Katherine Heigl recalls ‘wanting to be dead’ amid anxiety battle

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Katherine Heigl felt like dying a few years ago.

The “Grey’s Anatomy” star, who has suffered from anxiety intermittently throughout her life, says that a year after her son Joshua was born in December 2016, her anxiety began to spiral out of control.

“I asked my mom and my husband to find me somewhere to go that could help me because I felt like I would rather be dead,” the mother of three told The Washington Post in a new interview. “I didn’t realize how much anxiety I was living with until I got so bad that I had to really seek help. You can do a lot of inner soul work, but I’m a big fan of Zoloft.”

“I think my family, my mother, my husband, my friends were scared. And I regret deeply that I scared them like that. But I just couldn’t control it. I had no tools,” she continued, explaining that mental health issues were rarely discussed in her family.

One contributing factor to her struggles was being branded difficult to work with — a label that has dogged her for years.

She cemented that reputation when one year after winning an Emmy for her role as Izzie Stevens in “Grey’s Anatomy,” she abstained from 2008 awards consideration because she “did not feel that I was given the material this season to warrant an Emmy nomination.” She also went on David Letterman’s show to grouse about toiling 17 hours a day on set.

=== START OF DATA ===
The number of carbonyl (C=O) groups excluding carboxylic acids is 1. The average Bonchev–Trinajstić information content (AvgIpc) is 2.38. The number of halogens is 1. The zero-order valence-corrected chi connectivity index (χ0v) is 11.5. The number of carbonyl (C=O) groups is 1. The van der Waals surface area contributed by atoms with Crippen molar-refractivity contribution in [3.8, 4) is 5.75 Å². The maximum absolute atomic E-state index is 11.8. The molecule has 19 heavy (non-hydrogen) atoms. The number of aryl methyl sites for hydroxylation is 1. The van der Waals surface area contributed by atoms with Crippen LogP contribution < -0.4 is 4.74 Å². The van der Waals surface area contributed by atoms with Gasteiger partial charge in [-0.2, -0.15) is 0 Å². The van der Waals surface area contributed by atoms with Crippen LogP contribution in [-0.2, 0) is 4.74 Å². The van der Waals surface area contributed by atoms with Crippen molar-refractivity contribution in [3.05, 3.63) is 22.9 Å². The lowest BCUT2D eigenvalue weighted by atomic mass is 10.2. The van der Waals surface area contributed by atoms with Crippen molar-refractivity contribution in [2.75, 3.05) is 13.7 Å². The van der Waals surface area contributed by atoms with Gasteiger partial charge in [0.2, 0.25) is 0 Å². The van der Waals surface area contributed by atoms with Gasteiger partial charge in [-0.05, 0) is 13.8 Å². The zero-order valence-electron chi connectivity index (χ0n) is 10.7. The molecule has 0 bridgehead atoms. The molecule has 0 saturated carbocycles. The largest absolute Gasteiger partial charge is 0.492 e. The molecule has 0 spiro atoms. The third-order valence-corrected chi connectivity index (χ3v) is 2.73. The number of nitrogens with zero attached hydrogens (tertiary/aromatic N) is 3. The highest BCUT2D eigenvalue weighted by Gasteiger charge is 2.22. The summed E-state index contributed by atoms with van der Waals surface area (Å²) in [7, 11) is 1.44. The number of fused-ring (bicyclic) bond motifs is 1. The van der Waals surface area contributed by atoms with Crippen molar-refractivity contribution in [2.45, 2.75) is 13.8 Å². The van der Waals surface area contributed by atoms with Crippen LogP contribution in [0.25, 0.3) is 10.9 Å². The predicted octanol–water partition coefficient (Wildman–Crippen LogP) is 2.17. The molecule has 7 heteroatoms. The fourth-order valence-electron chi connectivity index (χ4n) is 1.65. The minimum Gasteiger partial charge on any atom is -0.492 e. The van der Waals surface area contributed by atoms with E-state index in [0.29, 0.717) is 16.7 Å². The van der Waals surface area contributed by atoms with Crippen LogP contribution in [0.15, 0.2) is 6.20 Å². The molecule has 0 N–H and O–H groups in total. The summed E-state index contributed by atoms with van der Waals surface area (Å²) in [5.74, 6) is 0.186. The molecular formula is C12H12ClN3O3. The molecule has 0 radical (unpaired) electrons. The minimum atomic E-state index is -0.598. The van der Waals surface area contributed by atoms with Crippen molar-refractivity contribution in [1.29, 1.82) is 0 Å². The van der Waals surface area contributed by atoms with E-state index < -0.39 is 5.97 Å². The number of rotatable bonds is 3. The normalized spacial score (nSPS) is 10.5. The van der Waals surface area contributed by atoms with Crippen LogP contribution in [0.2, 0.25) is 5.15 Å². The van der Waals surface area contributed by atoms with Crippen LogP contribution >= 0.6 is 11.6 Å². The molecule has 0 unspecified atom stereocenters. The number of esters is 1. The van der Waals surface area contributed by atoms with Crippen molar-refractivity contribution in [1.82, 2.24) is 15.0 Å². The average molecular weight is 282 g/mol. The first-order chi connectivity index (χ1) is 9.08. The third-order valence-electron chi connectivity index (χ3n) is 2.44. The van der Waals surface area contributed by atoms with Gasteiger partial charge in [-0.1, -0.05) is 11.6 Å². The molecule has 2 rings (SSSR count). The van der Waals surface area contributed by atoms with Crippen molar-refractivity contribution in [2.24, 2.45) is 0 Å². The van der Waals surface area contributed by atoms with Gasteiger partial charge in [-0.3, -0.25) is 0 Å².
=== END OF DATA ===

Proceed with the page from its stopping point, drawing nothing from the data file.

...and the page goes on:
Heigl, who stars in the new show “Firefly Lane” on Netflix, surmised that her team (which includes her mother Nancy, who acts as her manager) shielded her from knowing which roles she missed out on after leaving “Grey’s Anatomy” in 2010. 

Heigl shrewdly understands that her perceived bad behavior was condoned while she made money with big hits but didn’t fly when projects were less successful.

“You can be the most awful, difficult, horrible person on the planet, but if you’re making them money, they’re going to keep hiring you,” she noted. “I knew that whatever they felt I had done that was so awful, they would overlook it if I made them money — but then my films started to make not quite as much money.”

Heigl did apologize, which somehow only made things worse and cemented the labels.

“At the time, I was just quickly told to shut the f–k up,” she remembered. “The more I said I was sorry, the more they wanted it,” she said. “The more terrified and scared I was of doing something wrong, the more I came across like I had really done something horribly wrong.”

Nowadays Heigl is irked by the difficult diva label.

“I may have said a couple of things you didn’t like, but then that escalated to ‘she’s ungrateful,’ then that escalated to ‘she’s difficult,’ and that escalated to ‘she’s unprofessional,’ ” she said. “What is your definition of difficult? Somebody with an opinion that you don’t like? Now, I’m 42, and that s–t pisses me off.”

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